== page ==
Iraq: Information on departure procedures and security measures at airports in Iraq, and issuance of passports
|Publisher||Canada: Immigration and Refugee Board of Canada|
|Author||Research Directorate, Immigration and Refugee Board, Canada|
|Publication Date||1 September 1996|
|Citation / Document Symbol||IRQ25075.E|
|Cite as||Canada: Immigration and Refugee Board of Canada, Iraq: Information on departure procedures and security measures at airports in Iraq, and issuance of passports, 1 September 1996, IRQ25075.E, available at: http://www.refworld.org/docid/3ae6ab0020.html [accessed 2 April 2015]|
|Disclaimer||This is not a UNHCR publication. UNHCR is not responsible for, nor does it necessarily endorse, its content. Any views expressed are solely those of the author or publisher and do not necessarily reflect those of UNHCR, the United Nations or its Member States.|
For information on the issuance of Iraqi passports, please consult Response to Information Request IRQ23355.E of 27 May 1996. For information on the ability of Bahais to obtain passports, please consult Response to Information Request IRQ23026.E of 8 February 1996. For information on the issuance of Iraqi passports to foreigners, please consult Response to Information Request IRQ20908.E of 30 May 1995.
For information on departure procedures at Iraqi airports, please consult the attached excerpt on Iraq contained in the August 1996 issue of Travel Information Manual.
With regard to departure procedures from and security measures in Iraq in general, internal and border travel controls reportedly were tightened following the August 1995 defection of Hussein Kamel and his companions (Country Reports for 1995 1996, 1167). Hussein Kamel, who was killed shortly after his return to Iraq in February 1996, was the husband of one of President Saddam Hussein's daughters (ibid., 1161). Among other regulations, citizens are required to obtain expensive visas for travel abroad, may not make more than two foreign trips per year, and must give collateral to the Iraqi government refundable only upon their return to the country (ibid., 1167). In addition, many Iraqi nationals who hold citizenship of another country are prevented from visiting the country of their other nationality (ibid.).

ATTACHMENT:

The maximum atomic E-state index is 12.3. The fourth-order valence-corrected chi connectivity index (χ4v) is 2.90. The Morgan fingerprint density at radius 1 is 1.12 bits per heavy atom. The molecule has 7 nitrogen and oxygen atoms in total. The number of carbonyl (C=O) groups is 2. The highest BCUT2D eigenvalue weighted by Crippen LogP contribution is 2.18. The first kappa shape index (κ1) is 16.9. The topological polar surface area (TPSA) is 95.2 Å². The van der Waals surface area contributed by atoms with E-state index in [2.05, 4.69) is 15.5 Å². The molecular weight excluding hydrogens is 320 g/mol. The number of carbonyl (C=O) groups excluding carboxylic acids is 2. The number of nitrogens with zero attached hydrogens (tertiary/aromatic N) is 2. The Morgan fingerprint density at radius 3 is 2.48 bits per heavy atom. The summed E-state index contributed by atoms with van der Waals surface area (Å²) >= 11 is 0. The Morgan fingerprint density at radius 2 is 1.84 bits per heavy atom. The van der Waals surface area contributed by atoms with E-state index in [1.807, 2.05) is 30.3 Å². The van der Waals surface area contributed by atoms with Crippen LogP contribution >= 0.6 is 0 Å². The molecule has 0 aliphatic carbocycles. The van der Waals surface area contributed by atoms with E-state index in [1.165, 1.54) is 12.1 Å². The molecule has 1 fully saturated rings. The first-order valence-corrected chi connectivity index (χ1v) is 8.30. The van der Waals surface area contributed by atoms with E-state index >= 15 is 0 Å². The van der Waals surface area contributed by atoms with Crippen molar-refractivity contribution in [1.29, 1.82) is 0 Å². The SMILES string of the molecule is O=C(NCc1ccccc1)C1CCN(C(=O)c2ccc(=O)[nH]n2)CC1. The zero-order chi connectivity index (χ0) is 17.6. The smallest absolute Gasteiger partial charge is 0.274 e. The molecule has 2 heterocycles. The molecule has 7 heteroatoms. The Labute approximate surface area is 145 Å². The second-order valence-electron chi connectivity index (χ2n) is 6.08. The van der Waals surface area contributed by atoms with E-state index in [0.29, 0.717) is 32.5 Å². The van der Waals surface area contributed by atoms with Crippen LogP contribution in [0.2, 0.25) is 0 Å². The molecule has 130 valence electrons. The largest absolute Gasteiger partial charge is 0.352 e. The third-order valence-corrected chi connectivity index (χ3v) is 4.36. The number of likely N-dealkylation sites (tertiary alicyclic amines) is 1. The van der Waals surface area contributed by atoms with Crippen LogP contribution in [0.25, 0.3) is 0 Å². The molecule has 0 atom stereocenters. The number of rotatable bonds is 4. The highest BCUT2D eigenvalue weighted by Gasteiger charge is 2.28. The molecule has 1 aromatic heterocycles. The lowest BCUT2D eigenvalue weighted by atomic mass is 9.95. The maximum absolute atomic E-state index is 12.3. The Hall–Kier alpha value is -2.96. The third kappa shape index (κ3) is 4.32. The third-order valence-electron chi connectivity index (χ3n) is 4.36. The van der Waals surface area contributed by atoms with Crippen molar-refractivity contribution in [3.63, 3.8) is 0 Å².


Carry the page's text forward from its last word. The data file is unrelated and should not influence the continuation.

For further information on departure procedures from Iraq, please consult the section on freedom of movement within the country, foreign travel, emigration and repatriation, contained in the United States Department of State Country Reports on Human Rights Practices for 1995 report on Iraq, as well as the attachment from the Australian Department of Foreign Affairs and Trade.
No specific information on security measures at Iraqi airports was found among the sources consulted by the DIRB.
This Response was prepared after researching publicly accessible information currently available to the DIRB within time constraints. This Response is not, and does not purport to be, conclusive as to the merit of any particular claim to refugee status or asylum.
Country Reports on Human Rights Practices for 1995. 1996. United States Department of State. Washington, DC: United States Government Printing Office.
Refugees, Immigration and Asylum Section (RIAS), Department of Foreign Affairs and Trade, Australia. August 1993. Country Profile: Iraq. Canberra, Australia: Department of Foregn Affairs and Trade, pp. 7-8.
Travel Information Manual [Hoofddorp, The Netherlands]. August 1996. International Aviation and Transportation Association (IATA), pp. 184-86.
Additional Sources Consulted
Europa World Yearbook 1995.
Country-specific books on Iraq.
DIRB and UNHCR databases.
Political Handbook of the World: 1994-95.
Countries of the World and Their Leaders Yearbook 1994. 1995.